A forest order has been in effect since July 26 that restricts many recreational uses of fire and Off-Highway Vehicles (OHV) use. It is hoped that through these restrictions, wildfires on the national forest may be prevented.
The continuing hot, dry weather, along with late summer lightning storms combine to create challenging times for firefighters.
Specifically, dispersed campfires, all Off-Highway Vehicles use including on the McCubbins Gulch and Rock Creek trail system, and smoking outside enclosed buildings or vehicles is prohibited in areas east of Highway 35. Since this date, campfires have been only allowed in designated campgrounds within fire rings in this specified area of the forest.
Visit the Mt. Hood National Forest website (www.fs.usda.gov/mthood) to view the full list of campgrounds where fires are still allowed.
This order does not apply to operations regulated through the Industrial Fire Precaution Level (IFPL) system. Firewood cutting, timber operations, and operations performed by contractors on National Forest System Land will continue to be regulated through IFPL as appropriate.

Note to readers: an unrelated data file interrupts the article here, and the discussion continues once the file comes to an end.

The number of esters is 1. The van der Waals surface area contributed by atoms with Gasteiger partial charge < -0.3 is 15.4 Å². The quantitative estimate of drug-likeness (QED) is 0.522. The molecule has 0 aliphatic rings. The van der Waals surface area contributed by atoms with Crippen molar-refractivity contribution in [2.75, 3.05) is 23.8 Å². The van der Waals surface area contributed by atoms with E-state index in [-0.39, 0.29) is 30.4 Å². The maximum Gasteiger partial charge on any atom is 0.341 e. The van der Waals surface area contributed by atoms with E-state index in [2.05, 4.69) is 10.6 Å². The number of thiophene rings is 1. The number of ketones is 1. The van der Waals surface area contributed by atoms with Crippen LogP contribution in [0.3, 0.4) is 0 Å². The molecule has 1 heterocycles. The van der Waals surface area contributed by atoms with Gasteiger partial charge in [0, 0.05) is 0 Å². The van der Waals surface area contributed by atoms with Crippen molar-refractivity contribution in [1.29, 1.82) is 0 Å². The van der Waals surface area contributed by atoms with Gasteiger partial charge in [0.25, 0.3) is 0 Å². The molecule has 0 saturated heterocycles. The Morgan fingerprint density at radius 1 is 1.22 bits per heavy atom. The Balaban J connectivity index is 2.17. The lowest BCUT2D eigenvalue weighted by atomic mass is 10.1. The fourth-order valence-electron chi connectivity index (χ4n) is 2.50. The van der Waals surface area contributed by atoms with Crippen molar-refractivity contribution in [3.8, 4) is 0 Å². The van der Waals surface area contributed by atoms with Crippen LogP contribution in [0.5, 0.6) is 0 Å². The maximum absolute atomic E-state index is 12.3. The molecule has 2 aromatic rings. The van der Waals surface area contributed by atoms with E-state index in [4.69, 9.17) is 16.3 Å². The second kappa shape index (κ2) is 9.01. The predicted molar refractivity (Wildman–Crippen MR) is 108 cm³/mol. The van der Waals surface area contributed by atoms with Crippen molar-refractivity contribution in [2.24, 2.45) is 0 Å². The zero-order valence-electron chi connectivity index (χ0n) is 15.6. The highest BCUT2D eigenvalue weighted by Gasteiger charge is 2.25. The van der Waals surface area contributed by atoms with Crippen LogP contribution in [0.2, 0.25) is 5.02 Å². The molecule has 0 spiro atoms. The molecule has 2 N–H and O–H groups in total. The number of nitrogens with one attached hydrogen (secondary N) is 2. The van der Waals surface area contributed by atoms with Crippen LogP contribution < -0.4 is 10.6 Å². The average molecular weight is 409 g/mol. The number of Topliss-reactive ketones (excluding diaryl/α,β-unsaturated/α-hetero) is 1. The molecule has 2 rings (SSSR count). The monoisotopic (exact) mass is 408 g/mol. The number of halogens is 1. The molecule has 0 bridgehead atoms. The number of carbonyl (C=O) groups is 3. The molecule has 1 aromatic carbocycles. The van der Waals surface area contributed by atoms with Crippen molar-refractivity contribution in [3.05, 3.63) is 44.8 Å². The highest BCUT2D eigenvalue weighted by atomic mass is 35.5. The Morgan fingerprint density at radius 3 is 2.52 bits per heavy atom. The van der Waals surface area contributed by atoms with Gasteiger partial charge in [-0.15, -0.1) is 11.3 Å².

Within the past few months, firefighting crews were called out to suppress several human-caused fires. Wildfire starts during the hot, dry summer and fall pose a greater threat to firefighters, personal property, and general public safety because they can be harder to control and spread quickly.
“We know that campfires are a big part of camping, but at this time of the year, we all need to do our part to ensure the safety of the public,” said Kameron Sam, the Barlow District Ranger. “When we have so many fires caused by people leaving campfires unattended or not properly putting them out, it puts a strain on our resources and puts our firefighters and the public at undue risk.”
Although campfires are still allowed in fire rings at most developed campgrounds on the Mt. Hood National Forest, campfires are banned in more remote or walk-in campgrounds on the eastside of the forest. If campers have a fire within a designated campground, they are encouraged to keep fires small. All campfires must be attended at all times and drowned with water, stirred, and cold to the touch before being left unattended.
Individuals starting fires may be held responsible for the costs of property damage and staffing fires as well as criminal charges for any possible loss of life. The Mt. Hood National Forest asks that visiting members of the public please follow these guidelines to ensure everyone’s safety and enjoyment.